Semiconductor Failure Analysis - Deprocessing Modern Devices


Relatively simple integrated circuits, or integrated circuits that are implemented on older processes, are often constructed using non-planar technologies. Failure analysis of semiconductors fabricated using this type of technology may often proceed fairly smoothly through the early stages of the project; the inherently lower density of these devices can make isolation a much simpler task than on more modern processes, where a defect might be completely covered with several layers of metal, obscured from the vast majority of inspection techniques. Deprocessing of these types of samples is usually accomplished using a variety of wet chemicals, alternately etching away metals and oxides in different alchemical concoctions until the defect site is exposed for inspection. Special care must be taken to limit the reactivity of the chemicals used so that excess material is not removed and the device retains enough of its inherent structure to facilitate a meaningful inspection. Without the proper forethought, all the circuitry on the device can float away and dissolve, leaving an analyst with a bare chunk of silicon (which, in some cases, maybe the desired result... but in others is disastrous).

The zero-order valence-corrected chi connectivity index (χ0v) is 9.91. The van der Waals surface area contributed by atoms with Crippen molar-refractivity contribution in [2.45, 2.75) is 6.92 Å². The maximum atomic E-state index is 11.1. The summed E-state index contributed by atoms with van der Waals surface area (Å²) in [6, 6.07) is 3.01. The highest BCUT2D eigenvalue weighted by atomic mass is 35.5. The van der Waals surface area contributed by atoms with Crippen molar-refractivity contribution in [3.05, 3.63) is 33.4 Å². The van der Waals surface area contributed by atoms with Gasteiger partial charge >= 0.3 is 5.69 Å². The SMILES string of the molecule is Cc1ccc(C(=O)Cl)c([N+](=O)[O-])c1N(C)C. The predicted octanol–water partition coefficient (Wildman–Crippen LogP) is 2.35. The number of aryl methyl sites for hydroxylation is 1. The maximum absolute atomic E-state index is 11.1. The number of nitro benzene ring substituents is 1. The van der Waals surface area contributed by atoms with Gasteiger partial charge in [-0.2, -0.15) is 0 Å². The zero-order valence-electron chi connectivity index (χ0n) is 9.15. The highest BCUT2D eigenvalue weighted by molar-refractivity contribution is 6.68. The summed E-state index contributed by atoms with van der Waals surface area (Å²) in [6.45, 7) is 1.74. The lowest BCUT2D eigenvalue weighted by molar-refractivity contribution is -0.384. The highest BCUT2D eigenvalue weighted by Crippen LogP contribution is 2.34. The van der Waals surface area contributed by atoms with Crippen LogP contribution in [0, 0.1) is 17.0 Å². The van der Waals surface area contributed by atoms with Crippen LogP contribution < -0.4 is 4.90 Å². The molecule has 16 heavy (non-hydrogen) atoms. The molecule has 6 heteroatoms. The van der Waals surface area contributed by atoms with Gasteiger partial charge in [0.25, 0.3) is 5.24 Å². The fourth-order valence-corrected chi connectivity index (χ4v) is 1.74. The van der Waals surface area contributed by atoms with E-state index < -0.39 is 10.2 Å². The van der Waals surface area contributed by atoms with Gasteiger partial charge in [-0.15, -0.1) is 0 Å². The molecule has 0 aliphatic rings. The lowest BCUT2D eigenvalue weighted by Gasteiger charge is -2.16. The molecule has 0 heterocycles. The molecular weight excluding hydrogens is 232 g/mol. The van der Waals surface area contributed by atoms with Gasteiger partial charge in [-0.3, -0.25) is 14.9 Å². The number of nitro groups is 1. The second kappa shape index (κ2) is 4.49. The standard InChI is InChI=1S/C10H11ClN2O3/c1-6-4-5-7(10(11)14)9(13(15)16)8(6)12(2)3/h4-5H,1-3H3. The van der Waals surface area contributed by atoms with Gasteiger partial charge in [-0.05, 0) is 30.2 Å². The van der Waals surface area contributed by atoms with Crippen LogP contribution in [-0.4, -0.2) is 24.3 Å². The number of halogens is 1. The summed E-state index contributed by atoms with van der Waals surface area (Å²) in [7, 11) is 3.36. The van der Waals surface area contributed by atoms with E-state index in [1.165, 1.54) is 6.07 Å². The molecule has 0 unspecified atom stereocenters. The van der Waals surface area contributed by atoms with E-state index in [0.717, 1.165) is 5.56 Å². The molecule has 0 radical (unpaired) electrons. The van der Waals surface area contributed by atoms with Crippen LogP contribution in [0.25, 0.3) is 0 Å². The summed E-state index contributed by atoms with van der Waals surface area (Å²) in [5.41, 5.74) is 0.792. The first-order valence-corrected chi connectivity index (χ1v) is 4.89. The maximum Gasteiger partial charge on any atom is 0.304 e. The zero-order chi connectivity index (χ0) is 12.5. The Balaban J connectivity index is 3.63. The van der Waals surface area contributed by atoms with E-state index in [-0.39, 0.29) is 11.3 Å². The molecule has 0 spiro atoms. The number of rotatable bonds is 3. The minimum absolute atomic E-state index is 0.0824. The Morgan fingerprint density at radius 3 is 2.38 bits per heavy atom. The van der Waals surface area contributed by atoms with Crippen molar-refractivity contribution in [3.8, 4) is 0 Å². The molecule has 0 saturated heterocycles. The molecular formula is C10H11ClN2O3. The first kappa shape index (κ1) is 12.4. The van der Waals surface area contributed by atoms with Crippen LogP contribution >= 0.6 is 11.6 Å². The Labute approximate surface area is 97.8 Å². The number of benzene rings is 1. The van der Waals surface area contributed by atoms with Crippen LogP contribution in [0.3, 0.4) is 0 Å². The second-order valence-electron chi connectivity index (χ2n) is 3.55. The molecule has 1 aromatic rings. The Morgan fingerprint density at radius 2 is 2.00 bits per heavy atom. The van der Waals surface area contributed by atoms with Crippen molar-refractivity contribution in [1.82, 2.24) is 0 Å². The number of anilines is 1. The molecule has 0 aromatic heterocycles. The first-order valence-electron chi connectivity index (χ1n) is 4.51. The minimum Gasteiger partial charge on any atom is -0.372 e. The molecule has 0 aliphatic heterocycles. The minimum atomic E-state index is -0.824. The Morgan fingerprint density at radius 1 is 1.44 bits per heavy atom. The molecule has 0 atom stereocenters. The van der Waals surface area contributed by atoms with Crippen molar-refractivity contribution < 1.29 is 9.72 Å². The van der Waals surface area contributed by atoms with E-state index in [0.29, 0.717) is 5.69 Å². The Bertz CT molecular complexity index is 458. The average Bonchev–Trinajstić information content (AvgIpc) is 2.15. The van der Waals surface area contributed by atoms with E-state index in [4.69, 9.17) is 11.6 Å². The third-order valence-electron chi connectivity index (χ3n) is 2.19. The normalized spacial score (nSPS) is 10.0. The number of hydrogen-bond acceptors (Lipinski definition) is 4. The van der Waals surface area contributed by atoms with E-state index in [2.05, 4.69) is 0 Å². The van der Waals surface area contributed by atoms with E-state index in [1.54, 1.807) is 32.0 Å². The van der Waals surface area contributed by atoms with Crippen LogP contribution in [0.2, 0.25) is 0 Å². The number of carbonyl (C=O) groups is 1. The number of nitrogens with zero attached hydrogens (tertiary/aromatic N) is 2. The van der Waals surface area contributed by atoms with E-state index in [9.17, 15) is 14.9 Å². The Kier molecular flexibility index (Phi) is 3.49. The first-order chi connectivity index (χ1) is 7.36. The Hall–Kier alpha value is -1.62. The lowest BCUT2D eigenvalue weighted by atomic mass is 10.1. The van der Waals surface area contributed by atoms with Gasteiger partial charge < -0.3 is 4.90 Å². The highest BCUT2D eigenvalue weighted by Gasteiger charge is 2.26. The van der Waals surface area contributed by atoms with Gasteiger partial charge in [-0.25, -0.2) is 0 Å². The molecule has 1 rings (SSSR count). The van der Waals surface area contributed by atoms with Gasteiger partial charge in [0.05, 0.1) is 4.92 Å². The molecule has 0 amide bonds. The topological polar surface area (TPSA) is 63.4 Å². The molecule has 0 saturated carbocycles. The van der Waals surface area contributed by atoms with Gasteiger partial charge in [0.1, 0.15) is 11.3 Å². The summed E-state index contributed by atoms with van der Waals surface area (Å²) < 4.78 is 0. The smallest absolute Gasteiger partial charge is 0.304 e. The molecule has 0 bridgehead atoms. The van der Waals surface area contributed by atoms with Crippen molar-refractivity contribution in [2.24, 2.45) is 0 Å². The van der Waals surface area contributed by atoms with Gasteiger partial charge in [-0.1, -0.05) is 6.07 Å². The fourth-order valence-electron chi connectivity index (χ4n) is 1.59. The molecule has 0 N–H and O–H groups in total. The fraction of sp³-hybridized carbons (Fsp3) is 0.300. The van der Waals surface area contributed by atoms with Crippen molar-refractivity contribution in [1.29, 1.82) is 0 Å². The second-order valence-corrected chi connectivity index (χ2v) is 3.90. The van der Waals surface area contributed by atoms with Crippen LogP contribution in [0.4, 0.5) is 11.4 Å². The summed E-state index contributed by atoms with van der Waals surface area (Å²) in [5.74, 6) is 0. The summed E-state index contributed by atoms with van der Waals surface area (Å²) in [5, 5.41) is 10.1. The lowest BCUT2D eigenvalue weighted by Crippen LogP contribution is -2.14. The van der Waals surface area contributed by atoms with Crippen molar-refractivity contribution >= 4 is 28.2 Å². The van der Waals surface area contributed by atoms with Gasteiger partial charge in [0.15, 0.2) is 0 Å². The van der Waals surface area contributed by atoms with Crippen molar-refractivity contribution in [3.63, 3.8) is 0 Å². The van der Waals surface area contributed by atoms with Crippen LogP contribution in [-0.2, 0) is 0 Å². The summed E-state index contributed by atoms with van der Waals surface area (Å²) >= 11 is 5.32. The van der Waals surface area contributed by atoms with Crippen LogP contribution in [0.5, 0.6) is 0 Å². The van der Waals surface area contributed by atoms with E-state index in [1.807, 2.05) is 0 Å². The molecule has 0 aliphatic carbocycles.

Conversely, the modern, ultra-high-speed processors and other devices that most often spring to mind when one thinks of a “microchip” are fabricated using planar technologies that integrate many more layers of metal and more troublesome materials than their non-planar counterparts. The traditional approach to performing deprocessing for semiconductor failure analysis on these products is parallel lapping, a technique that uses an extremely fine abrasive to slowly slough away the metals and oxides of a device. The margin for error for this technique is very slim; many of the most cutting edge processes have spacings of roughly 1000 angstroms between layers (for comparison, a human hair is about one million angstroms thick, on average). Due to the nearly insurmountable difficulty of lapping such a device, some companies opt for a different approach, using chemicals to dissolve the silicon substrate of a device and inspect the circuitry from the backside. While this technique can successfully reveal defects at the diffusion and polysilicon layers of a device, a defect between layers of metal is often inaccessible using this approach.

Since deprocessing is such a critical part of any semiconductor failure analysis lab's services, it is important to entrust critical defects only to those companies who have comprehensive experience with a wide range of process technologies. The more experience with deprocessing a company has at its disposal, the more likely they will be able to drive a successful analysis.

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